Mortifying moments and cringe-worthy drama aside, all else was pretty normal.

Was Inner Engineering Life-Changing?

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As I went without expectations, everything I took away from the program was a bonus in terms of learning experience. The biggest life-changing experience for me happened in an ashram in the hills of Kerala in 2012, when I was meditating alone under a yellow-flowering tree abuzz with honeybees. My mind literally blew open on that sacred soil as I sat facing Mount Agastya, and my life has never been the same since.

Nothing else has ever come close to that astounding experience, but every spiritual thing I’ve done since has added on to it over the years. This was one of those things.

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Ananda Alai – A Wave of Bliss

This was the most touching part of the program. “Alai Alai” is a fantastic Tamil song created by the immensely talented artists and musicians of Isha, and it was played during Inner Engineering. Sadhguru got up from his dais, walked down the stage ramp and danced exuberantly with everyone. People were singing along, dancing, jumping, waving and crying tears of joy. It was simply fabulous.

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I was standing alone among the wildly ecstatic crowd, smiling at everything and nothing. I looked at the person next to me, a young man who had been incredibly stiff and serious since the start of the program. He had melted like butter and given himself up to the wave of bliss that was washing over the crowd. We smiled at each other, a brief moment of understanding between two strangers. I watched as he clapped, laughed and twirled  around with his arms in the air along with the rest.

That was a very moving experience with Sadhguru, and I’m glad I was there in person. The song is fantastic too. Here it is.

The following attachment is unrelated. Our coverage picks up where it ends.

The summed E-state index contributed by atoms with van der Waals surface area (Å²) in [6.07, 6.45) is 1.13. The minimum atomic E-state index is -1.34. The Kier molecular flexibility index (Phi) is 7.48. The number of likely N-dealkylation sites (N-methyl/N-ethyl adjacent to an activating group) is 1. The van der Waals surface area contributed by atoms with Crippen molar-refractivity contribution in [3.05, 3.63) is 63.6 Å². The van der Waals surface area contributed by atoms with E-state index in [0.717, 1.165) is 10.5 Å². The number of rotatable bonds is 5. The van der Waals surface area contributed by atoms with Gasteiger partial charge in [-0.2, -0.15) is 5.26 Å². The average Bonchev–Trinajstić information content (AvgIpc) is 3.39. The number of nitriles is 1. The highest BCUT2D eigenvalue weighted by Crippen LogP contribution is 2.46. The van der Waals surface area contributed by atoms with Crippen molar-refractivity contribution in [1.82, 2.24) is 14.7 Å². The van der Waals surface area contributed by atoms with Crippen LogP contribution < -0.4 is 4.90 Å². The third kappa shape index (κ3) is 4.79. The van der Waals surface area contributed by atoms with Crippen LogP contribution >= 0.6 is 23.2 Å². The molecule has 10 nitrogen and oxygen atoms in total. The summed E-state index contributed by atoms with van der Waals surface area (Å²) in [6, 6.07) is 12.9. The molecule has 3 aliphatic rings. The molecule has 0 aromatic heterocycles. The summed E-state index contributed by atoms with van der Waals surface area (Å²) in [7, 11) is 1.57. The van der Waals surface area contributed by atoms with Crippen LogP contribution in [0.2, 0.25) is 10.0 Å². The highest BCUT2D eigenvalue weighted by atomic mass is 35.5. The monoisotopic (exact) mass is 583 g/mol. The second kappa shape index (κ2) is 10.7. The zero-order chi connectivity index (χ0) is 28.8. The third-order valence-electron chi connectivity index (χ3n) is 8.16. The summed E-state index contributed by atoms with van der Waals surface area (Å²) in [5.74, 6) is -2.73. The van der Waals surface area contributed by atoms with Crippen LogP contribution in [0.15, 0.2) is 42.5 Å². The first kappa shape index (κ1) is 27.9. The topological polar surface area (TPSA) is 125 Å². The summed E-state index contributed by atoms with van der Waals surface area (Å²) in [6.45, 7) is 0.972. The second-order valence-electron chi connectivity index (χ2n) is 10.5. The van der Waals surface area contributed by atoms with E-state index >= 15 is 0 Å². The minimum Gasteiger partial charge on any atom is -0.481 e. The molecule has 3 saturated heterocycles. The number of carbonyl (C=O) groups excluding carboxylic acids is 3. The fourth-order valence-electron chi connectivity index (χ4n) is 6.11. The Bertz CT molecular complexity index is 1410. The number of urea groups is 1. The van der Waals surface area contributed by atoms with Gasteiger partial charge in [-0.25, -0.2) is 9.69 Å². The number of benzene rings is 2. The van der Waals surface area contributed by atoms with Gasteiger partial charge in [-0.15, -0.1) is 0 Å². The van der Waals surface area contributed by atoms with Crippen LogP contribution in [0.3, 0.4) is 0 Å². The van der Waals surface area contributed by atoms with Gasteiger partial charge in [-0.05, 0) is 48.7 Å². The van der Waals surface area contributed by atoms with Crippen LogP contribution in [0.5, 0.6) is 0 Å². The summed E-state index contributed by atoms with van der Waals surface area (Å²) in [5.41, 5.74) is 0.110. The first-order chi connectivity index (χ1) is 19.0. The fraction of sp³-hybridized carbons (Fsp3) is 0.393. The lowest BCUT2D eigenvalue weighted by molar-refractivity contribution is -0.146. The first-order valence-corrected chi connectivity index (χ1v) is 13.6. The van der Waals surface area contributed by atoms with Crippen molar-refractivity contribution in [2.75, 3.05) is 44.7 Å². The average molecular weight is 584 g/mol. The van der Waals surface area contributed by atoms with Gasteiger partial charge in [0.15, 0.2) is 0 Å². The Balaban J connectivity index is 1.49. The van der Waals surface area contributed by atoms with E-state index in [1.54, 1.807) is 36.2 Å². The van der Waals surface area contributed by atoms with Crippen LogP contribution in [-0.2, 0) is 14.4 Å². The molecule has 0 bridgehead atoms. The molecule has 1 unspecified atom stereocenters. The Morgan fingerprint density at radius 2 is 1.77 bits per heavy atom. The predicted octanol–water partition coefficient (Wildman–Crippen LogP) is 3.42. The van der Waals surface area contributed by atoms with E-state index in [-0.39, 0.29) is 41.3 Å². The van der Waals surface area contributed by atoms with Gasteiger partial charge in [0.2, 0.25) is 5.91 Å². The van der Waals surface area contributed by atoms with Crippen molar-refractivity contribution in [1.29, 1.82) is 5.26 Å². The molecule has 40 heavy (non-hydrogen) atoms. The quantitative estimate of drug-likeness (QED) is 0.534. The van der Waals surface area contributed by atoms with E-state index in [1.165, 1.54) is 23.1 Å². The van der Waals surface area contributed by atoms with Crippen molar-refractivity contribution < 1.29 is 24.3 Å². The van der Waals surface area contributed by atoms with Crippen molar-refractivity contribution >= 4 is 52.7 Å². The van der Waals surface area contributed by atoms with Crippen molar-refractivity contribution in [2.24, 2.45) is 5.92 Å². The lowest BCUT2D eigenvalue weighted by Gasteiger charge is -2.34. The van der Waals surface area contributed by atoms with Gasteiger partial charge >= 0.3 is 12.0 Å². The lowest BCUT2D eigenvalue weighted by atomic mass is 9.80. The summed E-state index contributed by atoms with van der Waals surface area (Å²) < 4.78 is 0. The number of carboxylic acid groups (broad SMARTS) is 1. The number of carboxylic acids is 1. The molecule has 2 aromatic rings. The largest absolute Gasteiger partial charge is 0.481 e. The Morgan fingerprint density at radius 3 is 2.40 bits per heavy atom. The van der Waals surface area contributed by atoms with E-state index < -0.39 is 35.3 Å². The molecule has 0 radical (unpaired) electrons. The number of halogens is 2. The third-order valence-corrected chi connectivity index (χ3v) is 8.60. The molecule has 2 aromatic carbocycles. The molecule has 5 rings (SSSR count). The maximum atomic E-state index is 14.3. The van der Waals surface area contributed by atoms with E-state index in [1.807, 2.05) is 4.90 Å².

Conclusion

I’ll leave you with these final words.

If you’re thinking to go for Inner Engineering, don’t go if you feel it costs too much. Don’t go if you’re expecting some kind of mind-blowing, miraculous transformation to happen there. Don’t go if you want to ‘compare’ the man with other gurus and see if he’s the real thing or not.

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I would say Inner Engineering is like a bija mantra – a seed, if you will. Let it sow itself within you and you will flourish and transform, like a magnificent sacred tree.

If you’re open to learning and experiencing the magic of life as it unfolds moment by moment, this program could do something incredible for you. If you go into every experience in life without expectations, then you’ll see each moment anew, with fresh eyes, like a new-born baby who’s fascinated by the simplest things existence has to offer. Like Sadhguru says, again and again, “This moment is inevitable. This moment, now, is inevitable.”

I went for only one reason – Sadhguru. I saw him. I touched his feet when he walked past me. That was enough for me. He has added yet another lotus to my spiritual pond; this time, a lovely violet one.

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“As there is a science and technology to create external wellbeing, there is a whole dimension of science and technology for inner wellbeing.

Inner Engineering is neither a religion, nor a philosophy or dogma. It is a technology for wellbeing. One does not have to believe or disbelieve, just have to learn to use. Technology will produce results irrespective of who you are.” – Sadhguru